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There have been a few that popped up on Gunbroker a month or two ago. It seems Kel-Tec makes them in phases, black most of the time, then Tan and OD Green for a month, then all black again. You just have to catch them when they are available.
 

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Discussion Starter · #3 ·
I should call them. When I was up at the company a few months ago, they said they might have the 20" barrels and the green furniture by now. It would be worth the pilgrimage to exit 202 to get those put on.
 

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Discussion Starter · #5 · (Edited)
Multiply what they told you by 10.
Or 20...

:(:(:(:(:(

Ah, KelTech.....she is not the cheerleader or the prom queen that was out of your league during your high school years, but the smart, sassy, cute girl that friend zoned you for months, then let you date her, but only to cock tease your for some more months until the night before you shipped out for boot camp.
 

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Discussion Starter · #7 ·
They have gotten some OD Green furniture. They have told me that I can come in and get my furniture swapped out. They do have some 20" barrels, and I have offered to pay even more to get them to swap out my 17.4 barrel, but they are holding those barrels for rifles in the production process. :(
 

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Discussion Starter · #8 ·
So, I made the pilgrimage again. Drove out there, was greeted warmly by the staff behind the desk. And RDB armorer(?) gunsmith(?) technician(?) came out. I filled out a form and was told my rifle would come back clad in OD green shortly.

A 20" barrel was out of the question. They exist. Some have been made, but only a limited number and those are still being tested and used in R&D. The shooting team is testing them out, and police departments that are placing orders are getting them to try out. It might be months or even a year before those are released to us.

They could call me as soon as it was ready, but it was too early for lunch and I decided to hang out in the reception room. Comfy couch, a big screen with relevant videos, a rack of owners' manuals to thumb through, so the time would fly by.

But the part that made the time go quick was being allowed to fondle the sample rifles on the wall. The star was the M-43. Pictures have been released, and the one the wall had an "NRA show" tag dangling form the trigger card. I was allowed to handle it.

There are a lot of science fiction movie looking guns out there. But the M-43 is more like an alternate history novel looking gun. The guts are those of the RDB, but it looks are very retro: there are no plastic polymers, no Picatinny rails, no carry handles, just wood and steel. It harkens back to the 1940s or the 1950s, but not the one we know.

It looks like it could have been made in the U.S. in 1947 if there was no atomic bomb in 1945 and the U.S. had to invade the home islands (ask your grandfather what "Back to the Golden Gate in '48" meant to him), or in Germany if the D-Day invasion failed, or the Soviet Union if Hitler had not declared war on the U.S. after Pearl Harbor, or Japan if they had not bombed Pearl Harbor. If they made a movie out of one of the S.M. Sterling or Harry Turtledove series, these would make great props.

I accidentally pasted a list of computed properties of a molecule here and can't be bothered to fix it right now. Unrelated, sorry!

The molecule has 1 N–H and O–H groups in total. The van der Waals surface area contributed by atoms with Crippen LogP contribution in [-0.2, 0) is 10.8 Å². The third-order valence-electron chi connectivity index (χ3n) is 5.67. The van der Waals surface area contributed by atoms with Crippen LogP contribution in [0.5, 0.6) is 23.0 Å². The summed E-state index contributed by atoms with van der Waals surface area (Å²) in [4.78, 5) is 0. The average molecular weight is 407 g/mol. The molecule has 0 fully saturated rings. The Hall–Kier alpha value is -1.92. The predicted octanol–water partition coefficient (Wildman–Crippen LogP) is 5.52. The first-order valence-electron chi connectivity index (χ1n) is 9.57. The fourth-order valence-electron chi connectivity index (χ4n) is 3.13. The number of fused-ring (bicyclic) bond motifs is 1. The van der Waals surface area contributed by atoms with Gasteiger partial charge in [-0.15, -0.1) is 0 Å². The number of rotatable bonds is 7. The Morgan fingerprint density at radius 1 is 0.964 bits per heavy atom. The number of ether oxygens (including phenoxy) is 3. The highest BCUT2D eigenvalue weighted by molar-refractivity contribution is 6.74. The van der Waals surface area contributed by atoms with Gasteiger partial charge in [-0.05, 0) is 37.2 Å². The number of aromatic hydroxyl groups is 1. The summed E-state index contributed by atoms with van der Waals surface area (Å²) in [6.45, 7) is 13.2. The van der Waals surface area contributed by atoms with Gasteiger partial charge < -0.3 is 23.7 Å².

The muzzle looks like AK74's compensator, which I hope they will decide to use in the production model. Behind that, there is a thin tongue of metal with only one indentation, which I hope means it will accept AK bayonets. There are flip up front and rear sights which make it easier to store and carry. They are crude looking stamped steel, but very adjustable. There is barrel ventilation sleeve instead of an accessory rail, that reminded me of those metal handguards on M-1 carbines. The wood is beefy and very period piece. I was told that the wooden furniture was expensive and difficult to make with compared to polymers. The sling attachment points are as simple and crude as those of the M-3 Grease Gun SMG.

Hefting this rifle is as close as I will come to ever holding a British EM-2. The EM-2 was a bullpup that the UK Army briefly adopted in 7x43mm/.280 caliber until Winston Churchill ordered standardization on 7.62x51mm. The example I saw did not have the wooden cheek piece, but like the EM-2, it would required a thin sheet of wrap around wood. The EM-2 required an expensively heat & steam sweated layer of wood pressed an shaped around the receiver cover.

It did not seem like very long before my rifle was taken apart, reassembled with OD furniture, test fired and returned to me. It was explained to me that the upgrade from basic black was more involved that just throwing different colored plastic into the molds. All the color variations were the result of sending basic furniture to a contractor who Cerakoted them.
 

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It did not seem like very long before my rifle was taken apart, reassembled with OD furniture, test fired and returned to me. It was explained to me that the upgrade from basic black was more involved that just throwing different colored plastic into the molds. All the color variations were the result of sending basic furniture to a contractor who Cerakoted them.
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